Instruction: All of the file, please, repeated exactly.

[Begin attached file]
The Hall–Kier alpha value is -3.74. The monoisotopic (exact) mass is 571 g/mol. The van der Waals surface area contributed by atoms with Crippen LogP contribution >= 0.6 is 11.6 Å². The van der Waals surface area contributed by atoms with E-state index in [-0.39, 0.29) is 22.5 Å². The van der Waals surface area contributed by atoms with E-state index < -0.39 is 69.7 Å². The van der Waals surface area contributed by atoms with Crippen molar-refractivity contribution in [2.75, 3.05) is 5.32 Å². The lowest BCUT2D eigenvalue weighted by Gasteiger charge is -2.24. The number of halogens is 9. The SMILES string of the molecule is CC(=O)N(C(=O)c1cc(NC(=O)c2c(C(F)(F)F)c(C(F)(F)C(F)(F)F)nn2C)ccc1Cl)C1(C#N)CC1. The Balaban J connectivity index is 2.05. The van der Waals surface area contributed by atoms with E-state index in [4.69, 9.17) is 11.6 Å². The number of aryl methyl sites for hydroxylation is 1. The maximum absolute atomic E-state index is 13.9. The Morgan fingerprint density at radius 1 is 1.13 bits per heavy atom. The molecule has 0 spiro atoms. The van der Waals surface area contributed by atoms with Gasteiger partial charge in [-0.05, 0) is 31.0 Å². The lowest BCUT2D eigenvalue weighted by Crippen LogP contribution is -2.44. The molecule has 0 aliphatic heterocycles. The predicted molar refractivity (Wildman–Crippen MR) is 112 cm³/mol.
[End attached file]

The Hall–Kier alpha value is -3.74. The monoisotopic (exact) mass is 571 g/mol. The van der Waals surface area contributed by atoms with Crippen LogP contribution >= 0.6 is 11.6 Å². The van der Waals surface area contributed by atoms with E-state index in [-0.39, 0.29) is 22.5 Å². The van der Waals surface area contributed by atoms with E-state index < -0.39 is 69.7 Å². The van der Waals surface area contributed by atoms with Crippen molar-refractivity contribution in [2.75, 3.05) is 5.32 Å². The lowest BCUT2D eigenvalue weighted by Gasteiger charge is -2.24. The number of halogens is 9. The SMILES string of the molecule is CC(=O)N(C(=O)c1cc(NC(=O)c2c(C(F)(F)F)c(C(F)(F)C(F)(F)F)nn2C)ccc1Cl)C1(C#N)CC1. The Balaban J connectivity index is 2.05. The van der Waals surface area contributed by atoms with E-state index in [4.69, 9.17) is 11.6 Å². The number of aryl methyl sites for hydroxylation is 1. The maximum absolute atomic E-state index is 13.9. The Morgan fingerprint density at radius 1 is 1.13 bits per heavy atom. The molecule has 0 spiro atoms. The van der Waals surface area contributed by atoms with Gasteiger partial charge in [-0.05, 0) is 31.0 Å². The lowest BCUT2D eigenvalue weighted by Crippen LogP contribution is -2.44. The molecule has 0 aliphatic heterocycles. The predicted molar refractivity (Wildman–Crippen MR) is 112 cm³/mol.